Christopher Thompson – Did any single event captivate readers as much as the trial of Dr. Road Rage?  After intentionally causing a crash with cyclists on July 4, 2008; the Good Doctor actually showed enough disdain for human life to get the LAPD and District Attorney to prosecute him for his malicious behavior.  Earlier this year the Doctor was found guilty on seven counts and early in 2010 will get sentenced.  Even if he gets a slap on the wrist, he’ll have spent three months in jail; which is more than too many of the maniacs who threaten cyclists and pedestrians on our streets receive.

While they didn’t get nominated, a big Streetsblog tip of the hat to Enci Box, Darrell Clark, Alex Thompson, Alfredo Hernandez, and our friends with the Bus Riders Union, C.I.C.L.E., the Los Angeles County Bicycle Coalition, the Southern California Transit Advocates, the Transit Coaltion, Transit People and everyone that spends their time fighting for cleaner, safer, better and more Livable Streets.

  • My top three:

    Stephen Box
    Joe Linton
    Bill Rosendahl

  • skd

    A great list and I would give a tip of the hat to Damien Newton. Thanks for being informative and exposing the stories that would not have been mentioned in traditional media outlets. Please keep up the good work in 2010 and beyond.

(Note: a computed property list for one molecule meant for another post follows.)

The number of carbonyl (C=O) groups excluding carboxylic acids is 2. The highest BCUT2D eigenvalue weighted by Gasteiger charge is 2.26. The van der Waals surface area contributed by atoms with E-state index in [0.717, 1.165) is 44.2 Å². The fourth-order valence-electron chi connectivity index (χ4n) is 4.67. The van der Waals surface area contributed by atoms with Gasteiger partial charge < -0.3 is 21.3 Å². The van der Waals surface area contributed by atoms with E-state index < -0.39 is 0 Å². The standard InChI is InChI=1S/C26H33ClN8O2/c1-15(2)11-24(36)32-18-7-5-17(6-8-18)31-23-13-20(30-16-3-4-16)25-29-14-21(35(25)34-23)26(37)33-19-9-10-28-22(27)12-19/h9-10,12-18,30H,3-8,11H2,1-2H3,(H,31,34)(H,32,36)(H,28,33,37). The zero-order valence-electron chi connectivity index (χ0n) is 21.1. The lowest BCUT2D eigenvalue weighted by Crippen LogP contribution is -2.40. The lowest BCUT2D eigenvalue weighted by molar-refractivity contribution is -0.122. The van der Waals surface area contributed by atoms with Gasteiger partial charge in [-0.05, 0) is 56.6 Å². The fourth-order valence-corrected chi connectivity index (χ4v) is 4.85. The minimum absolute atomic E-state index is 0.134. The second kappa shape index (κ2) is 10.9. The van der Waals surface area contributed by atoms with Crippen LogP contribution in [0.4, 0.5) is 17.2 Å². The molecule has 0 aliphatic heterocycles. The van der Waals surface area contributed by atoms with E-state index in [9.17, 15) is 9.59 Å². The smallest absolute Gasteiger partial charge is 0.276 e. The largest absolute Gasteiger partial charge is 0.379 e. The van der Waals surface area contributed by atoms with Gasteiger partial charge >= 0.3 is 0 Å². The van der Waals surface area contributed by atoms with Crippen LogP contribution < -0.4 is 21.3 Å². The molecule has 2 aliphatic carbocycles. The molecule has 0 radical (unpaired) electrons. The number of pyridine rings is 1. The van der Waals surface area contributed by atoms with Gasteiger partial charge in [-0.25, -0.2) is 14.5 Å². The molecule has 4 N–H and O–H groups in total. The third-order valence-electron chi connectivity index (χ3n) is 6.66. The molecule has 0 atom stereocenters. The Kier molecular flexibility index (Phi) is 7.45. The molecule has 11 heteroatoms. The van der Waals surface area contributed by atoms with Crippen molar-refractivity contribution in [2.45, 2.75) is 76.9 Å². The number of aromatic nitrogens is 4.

• dudeonabike

    No nominations for @MichelleMeowry?

  • michael macdonald

    1. Stephen Box
    2. Bill Rosendahl
    3. Joe Linton

    I’d also like to give hat tips to Damien (Newton) and Aurisha Smolarski, and had either been nominated they would have been on my list.

  • There were two “bike people” that were on the nominating committee that didn’t get a nomination in for person of the year. I suspect that Aurisha would have gotten a nod from at least one of them.

    Thanks for the kind words. I think it would be weird to be up for an award at a blog I work for, so even if nominated I wouldn’t have accepted and of course I’m the only person that can refuse a nomination.

    Dude…more on @MichelleMeowery later this week.

  • Denny Zane, without whose initiation of it there would be no Measure R funding both transit expansion and existing bus service after the governor’s whacks, and who more recently began what became the mayor’s “30 in 10” plan.

  • Stephen Box for sure. I can’t think of one person more central to turning this whole mess of issues into a movement than Stephen and Enci Box et al.